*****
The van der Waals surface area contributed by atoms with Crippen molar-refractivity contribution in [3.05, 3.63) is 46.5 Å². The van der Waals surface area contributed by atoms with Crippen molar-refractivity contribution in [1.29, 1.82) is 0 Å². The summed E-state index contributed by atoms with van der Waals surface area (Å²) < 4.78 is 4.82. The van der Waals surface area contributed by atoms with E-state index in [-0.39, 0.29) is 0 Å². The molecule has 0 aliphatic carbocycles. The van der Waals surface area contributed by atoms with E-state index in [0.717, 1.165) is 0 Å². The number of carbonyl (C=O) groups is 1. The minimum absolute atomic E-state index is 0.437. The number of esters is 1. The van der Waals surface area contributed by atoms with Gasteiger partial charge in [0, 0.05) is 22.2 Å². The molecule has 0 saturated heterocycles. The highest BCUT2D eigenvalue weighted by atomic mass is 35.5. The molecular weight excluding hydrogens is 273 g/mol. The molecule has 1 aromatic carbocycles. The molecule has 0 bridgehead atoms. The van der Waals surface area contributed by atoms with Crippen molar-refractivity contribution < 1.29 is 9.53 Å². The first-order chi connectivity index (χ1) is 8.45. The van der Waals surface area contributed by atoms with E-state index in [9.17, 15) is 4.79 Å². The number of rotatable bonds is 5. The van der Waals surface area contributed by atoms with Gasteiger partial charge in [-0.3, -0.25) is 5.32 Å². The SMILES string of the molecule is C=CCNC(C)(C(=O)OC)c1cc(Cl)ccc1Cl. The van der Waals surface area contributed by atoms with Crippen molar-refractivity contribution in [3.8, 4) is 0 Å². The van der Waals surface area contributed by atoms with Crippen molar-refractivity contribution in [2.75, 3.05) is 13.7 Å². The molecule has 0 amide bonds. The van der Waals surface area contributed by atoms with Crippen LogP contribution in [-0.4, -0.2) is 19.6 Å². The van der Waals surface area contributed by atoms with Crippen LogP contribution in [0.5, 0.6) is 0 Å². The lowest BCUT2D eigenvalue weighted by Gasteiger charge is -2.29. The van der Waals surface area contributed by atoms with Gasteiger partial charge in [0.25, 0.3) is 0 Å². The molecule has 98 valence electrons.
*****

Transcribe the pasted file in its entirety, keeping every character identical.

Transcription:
The van der Waals surface area contributed by atoms with Crippen molar-refractivity contribution in [3.05, 3.63) is 46.5 Å². The van der Waals surface area contributed by atoms with Crippen molar-refractivity contribution in [1.29, 1.82) is 0 Å². The summed E-state index contributed by atoms with van der Waals surface area (Å²) < 4.78 is 4.82. The van der Waals surface area contributed by atoms with E-state index in [-0.39, 0.29) is 0 Å². The molecule has 0 aliphatic carbocycles. The van der Waals surface area contributed by atoms with E-state index in [0.717, 1.165) is 0 Å². The number of carbonyl (C=O) groups is 1. The minimum absolute atomic E-state index is 0.437. The number of esters is 1. The van der Waals surface area contributed by atoms with Gasteiger partial charge in [0, 0.05) is 22.2 Å². The molecule has 0 saturated heterocycles. The highest BCUT2D eigenvalue weighted by atomic mass is 35.5. The molecular weight excluding hydrogens is 273 g/mol. The molecule has 1 aromatic carbocycles. The molecule has 0 bridgehead atoms. The van der Waals surface area contributed by atoms with Crippen molar-refractivity contribution < 1.29 is 9.53 Å². The first-order chi connectivity index (χ1) is 8.45. The van der Waals surface area contributed by atoms with E-state index in [9.17, 15) is 4.79 Å². The number of rotatable bonds is 5. The van der Waals surface area contributed by atoms with Gasteiger partial charge in [-0.3, -0.25) is 5.32 Å². The SMILES string of the molecule is C=CCNC(C)(C(=O)OC)c1cc(Cl)ccc1Cl. The van der Waals surface area contributed by atoms with Crippen molar-refractivity contribution in [3.8, 4) is 0 Å². The van der Waals surface area contributed by atoms with Crippen molar-refractivity contribution in [2.75, 3.05) is 13.7 Å². The molecule has 0 amide bonds. The van der Waals surface area contributed by atoms with Crippen LogP contribution in [-0.4, -0.2) is 19.6 Å². The van der Waals surface area contributed by atoms with Crippen LogP contribution in [0.5, 0.6) is 0 Å². The lowest BCUT2D eigenvalue weighted by Gasteiger charge is -2.29. The van der Waals surface area contributed by atoms with Gasteiger partial charge in [0.25, 0.3) is 0 Å². The molecule has 98 valence electrons.